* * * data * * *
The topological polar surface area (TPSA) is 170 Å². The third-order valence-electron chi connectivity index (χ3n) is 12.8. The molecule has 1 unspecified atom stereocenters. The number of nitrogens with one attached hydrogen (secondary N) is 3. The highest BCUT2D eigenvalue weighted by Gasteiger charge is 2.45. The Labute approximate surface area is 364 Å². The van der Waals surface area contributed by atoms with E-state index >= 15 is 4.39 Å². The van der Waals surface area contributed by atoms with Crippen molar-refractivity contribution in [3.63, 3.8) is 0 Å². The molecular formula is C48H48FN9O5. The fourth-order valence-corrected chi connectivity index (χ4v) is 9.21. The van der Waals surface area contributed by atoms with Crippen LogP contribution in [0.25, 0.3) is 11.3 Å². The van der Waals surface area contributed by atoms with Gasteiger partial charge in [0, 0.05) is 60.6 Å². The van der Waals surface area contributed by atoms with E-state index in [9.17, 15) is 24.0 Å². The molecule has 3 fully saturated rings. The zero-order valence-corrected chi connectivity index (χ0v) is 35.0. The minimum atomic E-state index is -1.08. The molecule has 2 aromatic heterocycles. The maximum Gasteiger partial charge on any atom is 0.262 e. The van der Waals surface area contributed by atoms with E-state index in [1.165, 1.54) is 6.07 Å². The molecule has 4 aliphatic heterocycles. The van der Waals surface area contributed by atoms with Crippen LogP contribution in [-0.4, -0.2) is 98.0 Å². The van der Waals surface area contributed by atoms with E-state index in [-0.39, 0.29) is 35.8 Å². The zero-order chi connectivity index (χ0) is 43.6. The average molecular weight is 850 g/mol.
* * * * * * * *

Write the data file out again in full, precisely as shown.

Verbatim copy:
The topological polar surface area (TPSA) is 170 Å². The third-order valence-electron chi connectivity index (χ3n) is 12.8. The molecule has 1 unspecified atom stereocenters. The number of nitrogens with one attached hydrogen (secondary N) is 3. The highest BCUT2D eigenvalue weighted by Gasteiger charge is 2.45. The Labute approximate surface area is 364 Å². The van der Waals surface area contributed by atoms with E-state index >= 15 is 4.39 Å². The van der Waals surface area contributed by atoms with Crippen molar-refractivity contribution in [3.63, 3.8) is 0 Å². The molecular formula is C48H48FN9O5. The fourth-order valence-corrected chi connectivity index (χ4v) is 9.21. The van der Waals surface area contributed by atoms with Crippen LogP contribution in [0.25, 0.3) is 11.3 Å². The van der Waals surface area contributed by atoms with Gasteiger partial charge in [0, 0.05) is 60.6 Å². The van der Waals surface area contributed by atoms with E-state index in [9.17, 15) is 24.0 Å². The molecule has 3 fully saturated rings. The zero-order valence-corrected chi connectivity index (χ0v) is 35.0. The minimum atomic E-state index is -1.08. The molecule has 2 aromatic heterocycles. The maximum Gasteiger partial charge on any atom is 0.262 e. The van der Waals surface area contributed by atoms with E-state index in [1.165, 1.54) is 6.07 Å². The molecule has 4 aliphatic heterocycles. The van der Waals surface area contributed by atoms with Crippen LogP contribution in [-0.4, -0.2) is 98.0 Å². The van der Waals surface area contributed by atoms with E-state index in [-0.39, 0.29) is 35.8 Å². The zero-order chi connectivity index (χ0) is 43.6. The average molecular weight is 850 g/mol.